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Health: reform on the way? « Previous | |Next »
April 23, 2004

A CoAG ministeral meeting about health care took place in Canberra today. Mark Metherell at the Sydney Morning Herald has some comments. He says that an alliance of 22 national health groups will challenge the ministers to investigate proposals for a single funding system and report back by July, only months before the federal election. Some have been advocating such ideas for many a long time.

The Australian Health Reform Alliance have proposed the creation of a Central Australian Health Commission to end blame-shifting between States and Canberra. The new body would hold Australia's health budgets in a single account and be responsible for running hospitals and all facets of care. The plan mirrors South Australia's Generational Health Review, which mooted a joint Federal/State Commission.

The public health system has become increasingly dysfunctional, health care services are rapidly deteriorating, whilst the Canberra state divide has become a major barrier to reform. What is needed are fresh ways to end state-federal fights over funding that is based on divided responsibilities

We also need to address the divisions between hospitals and community care. Current funding is based on hospital bed use when the trend was towards reducing hospital stays. And there is a need to reduce dependency on hospitals and maximise preventive care by doctors and community-based services.

The background to this move for reform is this. It gave rise to this, which was based on the papers of the 1993 Health Care Summit

It was in this context that I read Julia Gillard's speech to the National Press Club. After saying that Australians want a world-class health system with a universal Medicare at its centre Gillard says that:

"Australians know our health system needs reform, real reform. The Howard Government knows that real reform is required - but instead they go for band-aid solutions, because deep down they do not want and are philosophically opposed to Medicare. They want to dismantle it, and they will - if they are re-elected. Saving Medicare and implementing real health reform can only be done - and will only be done - by a Latham Labor Government."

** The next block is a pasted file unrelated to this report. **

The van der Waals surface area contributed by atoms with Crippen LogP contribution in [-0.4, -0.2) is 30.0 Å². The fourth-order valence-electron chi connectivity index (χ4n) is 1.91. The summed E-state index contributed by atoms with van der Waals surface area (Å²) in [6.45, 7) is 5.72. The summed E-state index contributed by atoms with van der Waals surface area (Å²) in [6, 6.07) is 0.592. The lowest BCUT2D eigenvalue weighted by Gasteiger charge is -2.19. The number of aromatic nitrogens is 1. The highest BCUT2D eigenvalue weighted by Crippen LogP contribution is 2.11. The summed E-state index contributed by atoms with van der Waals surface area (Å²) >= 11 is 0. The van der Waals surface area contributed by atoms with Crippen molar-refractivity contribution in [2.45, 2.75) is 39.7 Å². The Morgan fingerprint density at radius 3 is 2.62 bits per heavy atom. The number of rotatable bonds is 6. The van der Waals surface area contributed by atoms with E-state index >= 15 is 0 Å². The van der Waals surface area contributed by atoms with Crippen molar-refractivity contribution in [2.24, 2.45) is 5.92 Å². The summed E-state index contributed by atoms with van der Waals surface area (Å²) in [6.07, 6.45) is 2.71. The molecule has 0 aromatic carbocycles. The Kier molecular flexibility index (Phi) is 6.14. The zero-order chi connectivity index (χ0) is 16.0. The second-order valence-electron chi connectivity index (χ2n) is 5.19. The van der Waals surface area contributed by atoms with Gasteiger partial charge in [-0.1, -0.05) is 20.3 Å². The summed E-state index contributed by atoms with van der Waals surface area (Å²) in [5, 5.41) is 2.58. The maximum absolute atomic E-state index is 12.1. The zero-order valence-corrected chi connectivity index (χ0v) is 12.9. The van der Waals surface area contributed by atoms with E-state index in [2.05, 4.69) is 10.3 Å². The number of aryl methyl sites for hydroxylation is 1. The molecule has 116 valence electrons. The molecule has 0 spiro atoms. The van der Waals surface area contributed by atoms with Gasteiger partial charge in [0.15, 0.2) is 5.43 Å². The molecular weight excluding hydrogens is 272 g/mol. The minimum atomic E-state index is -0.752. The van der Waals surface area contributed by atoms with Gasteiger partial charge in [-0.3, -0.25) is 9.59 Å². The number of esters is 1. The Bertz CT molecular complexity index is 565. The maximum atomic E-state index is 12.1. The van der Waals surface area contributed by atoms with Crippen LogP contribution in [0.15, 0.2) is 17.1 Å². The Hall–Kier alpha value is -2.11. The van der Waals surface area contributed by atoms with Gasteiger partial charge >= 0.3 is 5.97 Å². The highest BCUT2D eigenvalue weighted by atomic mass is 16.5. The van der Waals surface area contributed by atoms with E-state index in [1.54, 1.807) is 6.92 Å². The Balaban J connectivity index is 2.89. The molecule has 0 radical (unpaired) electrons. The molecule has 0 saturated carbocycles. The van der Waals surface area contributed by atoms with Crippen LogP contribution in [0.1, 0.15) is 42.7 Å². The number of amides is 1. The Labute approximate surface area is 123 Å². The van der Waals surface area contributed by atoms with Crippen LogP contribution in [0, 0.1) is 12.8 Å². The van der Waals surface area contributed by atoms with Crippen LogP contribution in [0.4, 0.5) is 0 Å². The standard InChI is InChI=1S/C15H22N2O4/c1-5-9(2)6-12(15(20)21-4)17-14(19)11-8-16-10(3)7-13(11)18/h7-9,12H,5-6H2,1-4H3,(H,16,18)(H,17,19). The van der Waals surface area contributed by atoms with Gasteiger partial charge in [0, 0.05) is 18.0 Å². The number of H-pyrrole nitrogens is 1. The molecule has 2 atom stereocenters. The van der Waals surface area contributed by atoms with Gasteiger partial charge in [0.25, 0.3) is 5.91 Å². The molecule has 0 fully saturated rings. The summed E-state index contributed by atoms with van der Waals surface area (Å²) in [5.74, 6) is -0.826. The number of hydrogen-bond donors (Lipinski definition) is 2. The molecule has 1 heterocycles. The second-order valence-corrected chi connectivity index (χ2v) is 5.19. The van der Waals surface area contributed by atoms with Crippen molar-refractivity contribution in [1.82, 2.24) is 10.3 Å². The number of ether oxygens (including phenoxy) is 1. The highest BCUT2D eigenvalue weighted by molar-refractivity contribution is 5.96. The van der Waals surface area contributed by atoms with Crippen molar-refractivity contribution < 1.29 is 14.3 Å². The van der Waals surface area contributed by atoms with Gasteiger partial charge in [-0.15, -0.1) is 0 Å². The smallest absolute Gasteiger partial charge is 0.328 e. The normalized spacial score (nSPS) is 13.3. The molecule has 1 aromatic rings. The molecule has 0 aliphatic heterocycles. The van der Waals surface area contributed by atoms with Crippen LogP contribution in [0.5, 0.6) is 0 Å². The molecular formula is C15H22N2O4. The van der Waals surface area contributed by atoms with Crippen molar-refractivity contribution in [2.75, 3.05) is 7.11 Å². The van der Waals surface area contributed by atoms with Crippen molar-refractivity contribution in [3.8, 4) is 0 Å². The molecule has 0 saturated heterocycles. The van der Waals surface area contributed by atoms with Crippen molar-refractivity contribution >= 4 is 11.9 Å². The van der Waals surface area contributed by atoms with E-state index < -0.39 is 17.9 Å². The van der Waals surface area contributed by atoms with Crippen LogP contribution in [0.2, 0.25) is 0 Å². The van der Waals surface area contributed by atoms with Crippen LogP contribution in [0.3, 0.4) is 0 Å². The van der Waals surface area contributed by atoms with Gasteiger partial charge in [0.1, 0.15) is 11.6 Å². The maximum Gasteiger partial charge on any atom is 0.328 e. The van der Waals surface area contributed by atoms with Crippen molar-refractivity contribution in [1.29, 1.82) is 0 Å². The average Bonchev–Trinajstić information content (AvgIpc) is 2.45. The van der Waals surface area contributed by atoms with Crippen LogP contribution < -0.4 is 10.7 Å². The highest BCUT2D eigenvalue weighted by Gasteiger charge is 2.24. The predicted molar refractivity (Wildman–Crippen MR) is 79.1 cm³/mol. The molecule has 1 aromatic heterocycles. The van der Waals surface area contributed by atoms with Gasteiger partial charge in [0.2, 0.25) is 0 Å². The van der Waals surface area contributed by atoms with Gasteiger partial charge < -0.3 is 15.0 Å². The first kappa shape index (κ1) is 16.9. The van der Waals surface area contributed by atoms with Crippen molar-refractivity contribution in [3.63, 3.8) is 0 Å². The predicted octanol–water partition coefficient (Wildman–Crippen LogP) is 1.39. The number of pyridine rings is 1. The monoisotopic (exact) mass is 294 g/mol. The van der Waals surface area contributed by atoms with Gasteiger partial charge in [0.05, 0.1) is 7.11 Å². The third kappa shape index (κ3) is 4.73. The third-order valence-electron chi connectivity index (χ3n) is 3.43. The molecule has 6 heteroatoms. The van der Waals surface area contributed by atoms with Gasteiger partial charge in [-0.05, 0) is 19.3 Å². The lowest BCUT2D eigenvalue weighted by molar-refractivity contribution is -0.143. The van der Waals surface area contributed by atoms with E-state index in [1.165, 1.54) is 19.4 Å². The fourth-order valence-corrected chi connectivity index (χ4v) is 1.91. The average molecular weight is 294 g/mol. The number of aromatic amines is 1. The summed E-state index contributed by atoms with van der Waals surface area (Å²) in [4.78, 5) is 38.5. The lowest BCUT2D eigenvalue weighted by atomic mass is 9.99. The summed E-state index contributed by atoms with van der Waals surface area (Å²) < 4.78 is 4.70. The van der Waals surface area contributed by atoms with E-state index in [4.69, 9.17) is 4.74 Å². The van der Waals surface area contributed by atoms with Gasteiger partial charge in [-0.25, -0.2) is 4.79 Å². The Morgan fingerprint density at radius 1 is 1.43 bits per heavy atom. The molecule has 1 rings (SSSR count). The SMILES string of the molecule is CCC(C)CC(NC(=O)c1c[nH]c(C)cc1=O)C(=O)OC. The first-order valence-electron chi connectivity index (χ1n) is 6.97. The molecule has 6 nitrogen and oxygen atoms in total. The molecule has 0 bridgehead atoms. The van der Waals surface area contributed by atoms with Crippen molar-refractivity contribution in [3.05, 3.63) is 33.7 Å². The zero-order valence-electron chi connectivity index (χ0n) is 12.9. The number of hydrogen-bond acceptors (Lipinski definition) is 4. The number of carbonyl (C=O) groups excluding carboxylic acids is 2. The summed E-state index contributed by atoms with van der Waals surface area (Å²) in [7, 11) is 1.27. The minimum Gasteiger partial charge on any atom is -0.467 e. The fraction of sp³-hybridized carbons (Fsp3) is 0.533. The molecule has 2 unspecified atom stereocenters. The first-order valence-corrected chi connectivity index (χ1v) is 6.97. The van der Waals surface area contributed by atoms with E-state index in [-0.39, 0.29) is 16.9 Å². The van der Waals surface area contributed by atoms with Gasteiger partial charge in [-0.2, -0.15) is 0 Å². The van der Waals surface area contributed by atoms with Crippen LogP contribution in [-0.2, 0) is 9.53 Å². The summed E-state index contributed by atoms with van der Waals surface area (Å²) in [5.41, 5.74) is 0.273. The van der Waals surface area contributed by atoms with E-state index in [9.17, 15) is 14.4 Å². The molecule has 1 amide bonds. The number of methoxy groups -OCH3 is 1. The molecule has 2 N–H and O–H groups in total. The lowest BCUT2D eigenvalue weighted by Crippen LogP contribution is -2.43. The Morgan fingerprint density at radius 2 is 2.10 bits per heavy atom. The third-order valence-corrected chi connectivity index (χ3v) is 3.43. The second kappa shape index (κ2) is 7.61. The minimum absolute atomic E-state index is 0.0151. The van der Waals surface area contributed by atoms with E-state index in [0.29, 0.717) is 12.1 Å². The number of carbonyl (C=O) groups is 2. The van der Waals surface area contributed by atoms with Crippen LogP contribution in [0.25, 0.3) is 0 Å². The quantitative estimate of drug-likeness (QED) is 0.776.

Most of the speech is political in tone and intent as it is concerned to paint a partisan picture of how the Howard Government promises a lot but delivers nothing eg., calling Medicare Plus Medicare Minus.

So what does Gillard propose by way of real health reform other than saving Medicare?

She mentions the ALP plan to get doctors bulk billing again, their Australian Dental Care plan to get half a million Australians off dental waiting lists and into dentists' chairs, and their plan to bring Medicare Teams of doctors and nurses to health hotspots around Australia.

That looks more like conserving Medicare to me than real health reform.

There is a commitment to the principles of primary health care, a recognition that burden of disease in modern Australia lies in chronic conditions such as mental health, and the end of cost shifting through a pooling state and commonwealth money.

Good ideas. Can the ALP deliver? Will the hard hearted straightners in the ALP stand aside for the reformers?

| Posted by Gary Sauer-Thompson at 2:13 PM | | Comments (2)


What's interesting and a source of hope here is that the investigation of the reform proposals is being sponsored by the health ministers. In the rounds that I was involved in back in the 90s, the leadership was coming from the central agencies, and the ministers were the main blockage. Looks to me that, at last, they just can't take it anymore.

it does appear that the ministers have had enough and want something to be done.Public health cannot be handled with just a clever media strategy.

Maybe the Ministers have come to realize that the neo-liberal strategy of efficiency efficiency efficiency has run its course. That strategy got them a decade, but there is no more fat left to trim in the public hospitals.

And the Minsiters cannot push too much more in the privatisation of public hospitals, since that hits up against the wall of political reality. Australians want to keep public health and are willing to pay increased taxes to do so.

So rationalization through Hawke's cooperative federalism is recovered from the early 1990s. Only this time it is the health ngo's pushing the Ministers, not the bureaucrats.